ATES–Using and Understanding The ‘Avalanche Terrain Exposure Scale’

Avalanches claim dozens of lives across North America and Europe every year. The majority of these are recreational snowsports enthusiasts like climbers, skiers, snowboarders, and snowmobilers. In 2003, two high-profile accidents in Canada, each involving multiple fatalities, shocked the public and also provoked serious soul-searching within the professional community. 

The second of these accidents involved a group of school kids from Calgary on a class outing in Glacier National Park on Rogers Pass, British Columbia. A natural avalanche released on the opposite side of the valley from where the kids sat eating lunch on a beautiful day. Large and powerful, the avalanche crossed the valley bottom and struck the group, including 17 kids, seven of whom died. 

Any avalanche fatality means tragedy, but seven deceased children was an entirely different horror. The accident demanded a reexamination of how avalanche risks were evaluated and communicated to both professionals and recreationalists. 

The author transitions above Rogers Pass, BC. Numerous avalanche paths, steep terrain, overlapping runouts, and glaciers make much of Rogers Pass complex on the Avalanche Terrain Exposure Scale. Photo credit to John Morrone

The Aftermath: Avalanche Terrain Exposure Scale (ATES)

A comprehensive investigation of the kids’ deaths ensued, with the coroner’s report suggesting “Parks Canada should complete a snow avalanche risk rating for each ski trail and slope commonly used by the public.”

The accident had taken place within the bounds of a national park, therefore Parks Canada (the Canadian analogue to the U.S. National Park Service) was the responsible land manager. They took the coroner’s suggestion and convened a working group to adapt the suggestion and turn it into part of their avalanche mitigation program.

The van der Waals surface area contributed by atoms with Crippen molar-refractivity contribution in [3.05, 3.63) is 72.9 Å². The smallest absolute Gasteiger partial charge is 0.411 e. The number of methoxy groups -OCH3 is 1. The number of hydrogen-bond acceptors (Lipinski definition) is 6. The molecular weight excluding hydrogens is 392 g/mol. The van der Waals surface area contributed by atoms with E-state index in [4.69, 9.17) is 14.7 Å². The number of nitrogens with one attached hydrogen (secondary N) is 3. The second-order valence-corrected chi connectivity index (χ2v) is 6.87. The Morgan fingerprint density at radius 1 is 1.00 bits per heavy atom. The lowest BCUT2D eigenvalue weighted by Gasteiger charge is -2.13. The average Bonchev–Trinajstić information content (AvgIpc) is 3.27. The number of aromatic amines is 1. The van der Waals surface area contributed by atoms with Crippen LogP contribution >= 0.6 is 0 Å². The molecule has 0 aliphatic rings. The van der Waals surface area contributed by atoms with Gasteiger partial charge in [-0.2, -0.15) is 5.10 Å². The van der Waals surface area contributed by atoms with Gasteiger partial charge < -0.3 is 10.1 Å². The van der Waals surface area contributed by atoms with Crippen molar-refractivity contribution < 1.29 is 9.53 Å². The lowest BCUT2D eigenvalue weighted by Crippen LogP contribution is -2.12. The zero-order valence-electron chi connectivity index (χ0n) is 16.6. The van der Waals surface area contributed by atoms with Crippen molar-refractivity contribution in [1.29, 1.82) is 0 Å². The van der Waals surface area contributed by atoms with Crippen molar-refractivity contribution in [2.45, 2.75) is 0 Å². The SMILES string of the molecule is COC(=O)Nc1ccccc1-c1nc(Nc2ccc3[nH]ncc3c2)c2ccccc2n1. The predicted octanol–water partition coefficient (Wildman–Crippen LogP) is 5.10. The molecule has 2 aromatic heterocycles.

North America and Europe had already adopted a five-level danger scale by the early 1990s and though there were differences in how each country applied the five levels, there was general similarity in assigning the avalanche danger rating each day. 

Most of us are familiar with this system, and it was formally standardized between the U.S., Canada, and New Zealand in 2010-11 as the North American Danger Rating Scale. The danger scale has color coding (green-yellow-orange-red-black), as well as specified levels—low (1), moderate (2), considerable (3), high (4), and extreme (5). 

Just as today, forecasters in both the U.S. and Canada indeed gave a hazard rating each day during the winter, but Parks Canada wanted to go further and give users, both professional and recreational, another tool to assess risk. That is, analyzing the terrain itself—how inherently prone to avalanche hazard is the trip you’re taking? Put another way, how exposed to avalanches will you be during your outing or trip? 

So, in addition to a danger rating, ATES gives a user a sense of how exposed to potential avalanches they’ll be. It helps answer the most fundamental question—am I in, or out, of avalanche terrain? And if I’m traveling in or around avalanche terrain, how easy is it for me to limit my exposure? 

Taken together—knowing the danger on the day and how exposed one’s proposed trip is—gives anyone, professional or recreationalist, a very good planning tool to reduce their overall risk. 

Bringing you the avalanche safety tools you need on a simple map made for the backcountry.

How ATES Works

Parks Canada developed ATES during 2003 and its first version debuted in August 2004. It had actually become two parallel models: one professional or “technical,” the other geared towards recreationalists. 

“Both models say the same thing, delivered in different languages,” writes Grant Statham, Ian Tomm, and Bruce McMahon, the principal architects of ATES, in their white paper, “The Avalanche Terrain Exposure Scale,” delivered at the 2006 International Snow Science Workshop (ISSW). 

ATES seeks to classify terrain based on identifiable characteristics as “simple,” “challenging,” or “complex.” One criterion, for example, is the opportunity for avoiding avalanche paths—having fewer options to avoid exposure bumps the rating from “simple” to “challenging,” or even “complex.”